By D.M. Cunningham
You know those blog posts you commit to with all the confidence in the world and then you actually sit down to write and lose all that confidence? Yep. That just happened.
What is the good and what is the bad when it comes to writing? My list of pros and cons is actually not that long. But I didn’t want to make a list. Even though I love them. Top favorite books, top five scary movies, and top three Pop Tart flavors. Endless fun. But let’s be more constructive here. After all you want to read something that could help or at least I think you do if you are here.
Let’s start with the bad. I feel like that’s best to get out of the way. For me, and maybe for you, there is never enough time to write. Work, kids, sleeping, eating, and catching up on your favorite TV show leaves little time for anything else. Especially when you finally sit down to write and you are so tired, you can’t put two words together. When you finally do get all those words together you face the next step.
Rejection. It is countless and endless. You’re constantly told that no one wants to read a book about vampire mermaids and yet the next thing you know a series of vampire mermaid books come out. You want to tear your hair out in a fit of “are they all crazy” rage. This separates and weeds out the I have to do this or die from the maybe this wasn’t meant for me crowds. If you can’t handle constant rejection and truly think the first thing you write is gold and everyone should bow down to you … then please look into plumbing as a profession. We are all stocked up on crazy here.
You got that first book out and everyone should take notice of you and you should get a parking spot at Starbucks where you wrote that great book. Well, guess what, no one cares and Starbucks just wants you to keep buying drinks. There is some excitement from a few people when your book comes out, but another set of books comes out the following week and the week after and the week after. See what I’m getting at. You have to constantly push your book and your skills and yourself to become that author that everyone will talk about. Maybe even Starbucks will sell copies of your book by the cookies. The point is, no one will push your book, promote your book and get it in front of readers more than you. If you think this sounds bad, it is part of the author landscape these days. You HAVE to do it.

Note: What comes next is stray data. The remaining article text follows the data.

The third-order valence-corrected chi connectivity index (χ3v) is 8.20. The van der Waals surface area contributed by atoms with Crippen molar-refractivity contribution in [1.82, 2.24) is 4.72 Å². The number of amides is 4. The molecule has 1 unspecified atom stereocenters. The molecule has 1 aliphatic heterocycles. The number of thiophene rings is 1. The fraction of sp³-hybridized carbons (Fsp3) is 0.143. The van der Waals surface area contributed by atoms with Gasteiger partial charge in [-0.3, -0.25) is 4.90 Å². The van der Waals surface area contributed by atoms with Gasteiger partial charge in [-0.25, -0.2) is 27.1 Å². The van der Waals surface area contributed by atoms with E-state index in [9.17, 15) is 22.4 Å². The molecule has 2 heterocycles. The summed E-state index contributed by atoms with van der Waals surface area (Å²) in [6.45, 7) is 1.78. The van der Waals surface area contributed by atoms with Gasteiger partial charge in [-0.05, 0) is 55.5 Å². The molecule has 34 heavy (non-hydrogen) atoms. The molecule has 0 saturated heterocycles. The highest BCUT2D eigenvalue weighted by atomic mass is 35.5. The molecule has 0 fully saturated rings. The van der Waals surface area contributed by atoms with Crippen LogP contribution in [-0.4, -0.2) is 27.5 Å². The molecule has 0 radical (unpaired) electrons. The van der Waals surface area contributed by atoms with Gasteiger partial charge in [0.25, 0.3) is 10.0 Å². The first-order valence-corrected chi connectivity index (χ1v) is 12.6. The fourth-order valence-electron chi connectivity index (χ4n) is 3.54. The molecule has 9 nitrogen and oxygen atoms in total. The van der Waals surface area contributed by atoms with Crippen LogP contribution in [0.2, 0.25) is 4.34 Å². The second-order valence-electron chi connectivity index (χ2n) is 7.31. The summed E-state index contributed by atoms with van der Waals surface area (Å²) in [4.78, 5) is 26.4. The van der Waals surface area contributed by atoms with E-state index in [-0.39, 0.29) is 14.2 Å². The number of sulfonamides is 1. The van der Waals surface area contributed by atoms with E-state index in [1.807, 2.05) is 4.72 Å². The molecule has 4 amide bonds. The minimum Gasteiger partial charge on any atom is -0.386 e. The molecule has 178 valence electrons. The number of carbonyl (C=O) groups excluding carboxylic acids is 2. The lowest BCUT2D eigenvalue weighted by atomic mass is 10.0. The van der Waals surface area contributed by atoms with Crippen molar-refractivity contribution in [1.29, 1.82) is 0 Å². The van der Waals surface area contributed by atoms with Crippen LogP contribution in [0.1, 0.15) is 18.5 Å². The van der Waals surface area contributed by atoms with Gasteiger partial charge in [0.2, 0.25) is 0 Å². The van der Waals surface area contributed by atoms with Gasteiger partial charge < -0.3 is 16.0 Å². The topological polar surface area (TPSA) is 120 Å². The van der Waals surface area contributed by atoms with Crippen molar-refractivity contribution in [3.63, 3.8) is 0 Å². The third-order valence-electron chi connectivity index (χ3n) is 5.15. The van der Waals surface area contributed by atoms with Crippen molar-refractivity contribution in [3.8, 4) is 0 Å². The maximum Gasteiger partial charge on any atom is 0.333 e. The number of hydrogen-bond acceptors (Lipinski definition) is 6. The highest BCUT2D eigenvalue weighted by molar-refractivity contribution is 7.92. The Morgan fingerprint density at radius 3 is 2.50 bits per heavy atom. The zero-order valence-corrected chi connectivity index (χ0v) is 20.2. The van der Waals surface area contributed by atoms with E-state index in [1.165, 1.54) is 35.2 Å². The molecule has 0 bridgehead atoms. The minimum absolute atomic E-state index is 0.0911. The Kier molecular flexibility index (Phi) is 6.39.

The GOOD part. It’s all good. When you write, you learn. When you get rejection, you learn from those notes. When your first book comes out and it flops like a fish on dry land, you learn what to do the next time. Because there will be a next time if you learn and keep learning and take away the good from those situations. Take hits to the armor. Keep fighting. Keep writing. Take the bad so you can become good.
No, forget that. Become great! And maybe you will get that parking spot.
Growing up on a healthy diet of comic books, science fiction magazines and monster movies, D.M. Cunningham’s stories for children are love letters to many of his favorite writers and filmmakers that inspired him through the years. He’s a film and television writer currently working in Hollywood with several of the top production companies such as Cartoon Network, Disney, MTV, NBC, History Channel and Lionsgate. He’s a two-time graduate of the Institute of Children’s Literature and published writer. His short stories have been published in Underneath the Juniper Tree, Stories for Children and Crow Toes Quarterly. When he is not in the lab creating literary mayhem and monsters, he fulfills the role of television producer, feature film writer and columnist for Famous Monsters of Filmland interviewing the top artisans in the horror movie genre for Terror By Design. His middle grade adventure novel Niles Wormwart: Accidental Villain is available for purchase now!